South Africa

South Africa

The killing of Anni and freedom of Shrien Dewani

The killing of Anni and freedom of Shrien Dewani

While murder accused Shrien Dewani spent his first moments of freedom in the cells below the court reportedly taking selfies with the official who stood watch over him in the dock, the NPA’s Nathi Ncube was furiously spinning in the midday heat on the steps of the High Court in Cape Town. While it was “unfortunate” that Dewani had been acquitted, said the NPA’s spokesperson, they still believed he was involved in the killing of his wife Anni. By MARIANNE THAMM.

It is perhaps a tad awkward that one of the first ads to pop up on the CNN International edition report – on Western Cape Deputy Judge President Jeannette Traverso’s ruling on the defence counsel for Shrien Dewani’s 174 application yesterday – was for Brand South Africa, touting the country as a tourist destination.

“What is beauty? Is it a moment that stops you in your tracks and leaves you in awe? Some people spend their whole lives looking for it. When you open yourself up to it, suddenly you find yourself in a place where true beauty isn’t something you will ever see because when you meet South Africa, you will reconsider what you think you know,” the male voice-over enigmatically suggests over a rousing piano score.

Meanwhile, away from the bustle and hubbub of this case that has preoccupied the court and the media for six weeks, some foreign journalists, well, particularly Alex Crawford of Sky News, went in search of a meaty back-story, scouring Cape Town’s townships in search of willing, but out-of-work hitmen. And we didn’t disappoint, apparently.

“When did you last kill someone for money?” Crawford can be heard asking a naturally heavily disguised hitman.

“Um, the last time I killed someone for money was um…last year…Last year, yes,” says the hitman.

“How do I know you are telling the truth?” asks Crawford.

“How do you know I am telling the truth? I can ask lots of guys here, you can ask them…” he says indicating to a group of witnesses in hoodies encircling them.

There we have it.

Judge Traverso’s ruling yesterday that the state had not provided enough evidence to convict Shrien Dewani of conspiring to have Anni murdered, brings to an end a four-year saga that has cost the state and South African taxpayers millions. These were also four years that the NPA apparently didn’t use at all productively to build a solid case against the Bristol millionaire businessman. In fact, during the trial the court heard that a week before he died in October this year, police had gone to measure the arms of the critically ill gunman, Xolile Mngeni, to determine if he had indeed shot Anni from the front seat of the VW Sharan.

The court also heard that police had hastily located a similar model of the vehicle used in the hijacking in September THIS YEAR, so that teams of ballistics experts could calculate various possible scenarios of what might have occurred. The defence, on the other hand, had managed to find the actual vehicle to conduct their tests.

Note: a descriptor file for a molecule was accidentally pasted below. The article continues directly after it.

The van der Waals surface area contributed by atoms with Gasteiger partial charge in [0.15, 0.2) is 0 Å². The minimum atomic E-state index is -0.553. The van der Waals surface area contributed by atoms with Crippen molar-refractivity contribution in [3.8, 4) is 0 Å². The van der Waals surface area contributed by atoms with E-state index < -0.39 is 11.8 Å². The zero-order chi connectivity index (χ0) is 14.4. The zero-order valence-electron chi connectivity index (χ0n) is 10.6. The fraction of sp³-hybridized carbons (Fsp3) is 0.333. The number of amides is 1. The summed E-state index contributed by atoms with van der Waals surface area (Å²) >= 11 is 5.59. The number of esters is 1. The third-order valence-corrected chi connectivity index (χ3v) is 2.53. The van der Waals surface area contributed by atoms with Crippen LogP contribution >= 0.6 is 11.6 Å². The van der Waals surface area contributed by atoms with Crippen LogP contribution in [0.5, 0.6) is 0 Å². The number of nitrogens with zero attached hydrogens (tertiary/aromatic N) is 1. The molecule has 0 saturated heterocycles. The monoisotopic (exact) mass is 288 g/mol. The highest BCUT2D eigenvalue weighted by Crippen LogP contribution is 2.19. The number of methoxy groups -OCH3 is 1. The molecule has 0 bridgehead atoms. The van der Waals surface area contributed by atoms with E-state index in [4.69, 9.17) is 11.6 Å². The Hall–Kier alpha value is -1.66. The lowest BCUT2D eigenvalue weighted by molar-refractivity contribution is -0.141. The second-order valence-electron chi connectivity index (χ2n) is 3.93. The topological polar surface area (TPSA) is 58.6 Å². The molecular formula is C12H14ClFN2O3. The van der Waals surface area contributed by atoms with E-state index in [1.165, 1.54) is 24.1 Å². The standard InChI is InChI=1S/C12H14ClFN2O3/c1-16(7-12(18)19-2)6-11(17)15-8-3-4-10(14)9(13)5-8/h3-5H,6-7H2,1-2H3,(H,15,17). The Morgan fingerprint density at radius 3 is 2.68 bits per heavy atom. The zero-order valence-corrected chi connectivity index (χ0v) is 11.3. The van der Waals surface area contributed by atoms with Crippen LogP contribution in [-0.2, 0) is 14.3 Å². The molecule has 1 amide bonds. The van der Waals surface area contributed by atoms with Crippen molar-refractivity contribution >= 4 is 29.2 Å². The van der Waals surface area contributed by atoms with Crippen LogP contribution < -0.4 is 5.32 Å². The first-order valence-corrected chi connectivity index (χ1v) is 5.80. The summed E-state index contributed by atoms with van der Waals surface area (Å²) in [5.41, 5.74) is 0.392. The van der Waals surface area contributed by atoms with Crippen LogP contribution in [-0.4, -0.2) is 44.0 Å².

Yesterday Judge Traverso delivered a two-hour ruling on the defence’s application for Dewani’s discharge under Section 174 of the Criminal Procedure Act. Her judgement was scathing of the state’s case, which she said depended entirely on the evidence of accomplice witness, shuttle driver Zola Tongo, who is serving 18 years for his role in the murder.

Tongo’s testimony, however, “was riddled with material contradictions” and fell  “far below the threshold” of what a reasonable court could hope to convict Dewani. In this case, she said, the court did not know “where the lies end and where the truth begins”.

Confronted about these material discrepancies, Tongo had consistently replied that he had made “mistakes” or had blamed investigating offers for doing so while taking his statement.

Traverso said that the state could not have hoped to gain a conviction through Dewani possibly incriminating himself should he have taken the stand. And even if he had done so and had been an unsatisfactory witness, the state would still have been left with a weak case. The judge said the state had tried to find corroboration for the conspiracy theory in only circumstantial evidence.

She also said that while she was aware that there was strong public opinion that Dewani should take the stand, that there were still many unanswered questions and that the Hindochas would have liked answers to these questions, she could not allow “emotions to influence” her judgment as that would result in “anarchy”.

In the end, she said, the state’s case did “not pass muster” and there was “no evidence on which a reasonable man can convict the accused”.

“The accused is found not guilty of the charge,” the judge announced just before lunch.

Dewani’s family, his father Prakash, mother Shila, sister Preyal and brother Preyen hugged and burst into tears immediately afterwards while Dewani stood expressionless in the dock, appearing to take it all in.

Dewani, who had been asked to stand while the judge delivered her ruling, eventually let out an audible sigh of relief as he headed back down to the cells below, now a man free to take selfies. The businessman was scheduled to fly out of Cape Town on Tuesday after spending eight months at the Valkenberg Psychiatric Hospital in Observatory.

Anni’s stunned family immediately left the court, while Deputy Director of Public Prosecutions, Adrian Mopp, and his junior counsel, Shireen Riley, remained behind to brief Ncube before he faced a barrage of cameras and journalists from all over the world and who had gathered outside.

Outside, Anni’s sister, Ami Denborg, flanked by her brother Anish, and mother and father Nilam and Vinod Hindocha, told those gathered: “We came here looking for the truth and all we have are more questions. We waited patiently for four years to hear what really happened to Anni, to hear the full story of what happened to our dearest little sister. The hope of finding that out has kept us going as a family. Unfortunately, we believe this right has now been taken away from us. Today we feel really sad because we never heard the full story of Shrien.”